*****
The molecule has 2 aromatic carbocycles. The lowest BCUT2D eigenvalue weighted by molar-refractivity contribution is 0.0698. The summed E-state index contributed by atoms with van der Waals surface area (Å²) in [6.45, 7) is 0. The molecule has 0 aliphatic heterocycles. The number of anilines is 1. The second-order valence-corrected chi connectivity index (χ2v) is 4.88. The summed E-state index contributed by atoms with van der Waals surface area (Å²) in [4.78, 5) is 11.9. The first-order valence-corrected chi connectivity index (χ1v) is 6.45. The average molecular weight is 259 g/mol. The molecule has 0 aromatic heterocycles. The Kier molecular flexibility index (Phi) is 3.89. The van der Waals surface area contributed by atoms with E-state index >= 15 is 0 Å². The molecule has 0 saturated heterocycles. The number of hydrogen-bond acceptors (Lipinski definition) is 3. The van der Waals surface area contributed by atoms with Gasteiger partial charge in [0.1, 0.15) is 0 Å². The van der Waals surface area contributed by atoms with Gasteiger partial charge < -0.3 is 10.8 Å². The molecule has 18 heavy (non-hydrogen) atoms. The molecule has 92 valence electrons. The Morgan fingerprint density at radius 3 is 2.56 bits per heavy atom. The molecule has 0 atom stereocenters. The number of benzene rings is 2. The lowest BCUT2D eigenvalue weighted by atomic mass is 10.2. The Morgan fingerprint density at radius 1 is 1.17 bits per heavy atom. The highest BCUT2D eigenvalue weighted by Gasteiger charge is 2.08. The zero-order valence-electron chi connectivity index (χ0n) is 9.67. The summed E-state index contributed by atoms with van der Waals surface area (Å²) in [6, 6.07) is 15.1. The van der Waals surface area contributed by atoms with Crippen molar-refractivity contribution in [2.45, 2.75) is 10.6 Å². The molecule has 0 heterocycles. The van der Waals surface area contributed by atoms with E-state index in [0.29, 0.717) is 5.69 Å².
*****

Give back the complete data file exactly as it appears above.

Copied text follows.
The molecule has 2 aromatic carbocycles. The lowest BCUT2D eigenvalue weighted by molar-refractivity contribution is 0.0698. The summed E-state index contributed by atoms with van der Waals surface area (Å²) in [6.45, 7) is 0. The molecule has 0 aliphatic heterocycles. The number of anilines is 1. The second-order valence-corrected chi connectivity index (χ2v) is 4.88. The summed E-state index contributed by atoms with van der Waals surface area (Å²) in [4.78, 5) is 11.9. The first-order valence-corrected chi connectivity index (χ1v) is 6.45. The average molecular weight is 259 g/mol. The molecule has 0 aromatic heterocycles. The Kier molecular flexibility index (Phi) is 3.89. The van der Waals surface area contributed by atoms with E-state index >= 15 is 0 Å². The molecule has 0 saturated heterocycles. The number of hydrogen-bond acceptors (Lipinski definition) is 3. The van der Waals surface area contributed by atoms with Gasteiger partial charge in [0.1, 0.15) is 0 Å². The van der Waals surface area contributed by atoms with Gasteiger partial charge < -0.3 is 10.8 Å². The molecule has 18 heavy (non-hydrogen) atoms. The molecule has 92 valence electrons. The Morgan fingerprint density at radius 3 is 2.56 bits per heavy atom. The molecule has 0 atom stereocenters. The number of benzene rings is 2. The lowest BCUT2D eigenvalue weighted by atomic mass is 10.2. The Morgan fingerprint density at radius 1 is 1.17 bits per heavy atom. The highest BCUT2D eigenvalue weighted by Gasteiger charge is 2.08. The zero-order valence-electron chi connectivity index (χ0n) is 9.67. The summed E-state index contributed by atoms with van der Waals surface area (Å²) in [6, 6.07) is 15.1. The van der Waals surface area contributed by atoms with Crippen molar-refractivity contribution in [2.45, 2.75) is 10.6 Å². The molecule has 0 heterocycles. The van der Waals surface area contributed by atoms with E-state index in [0.29, 0.717) is 5.69 Å².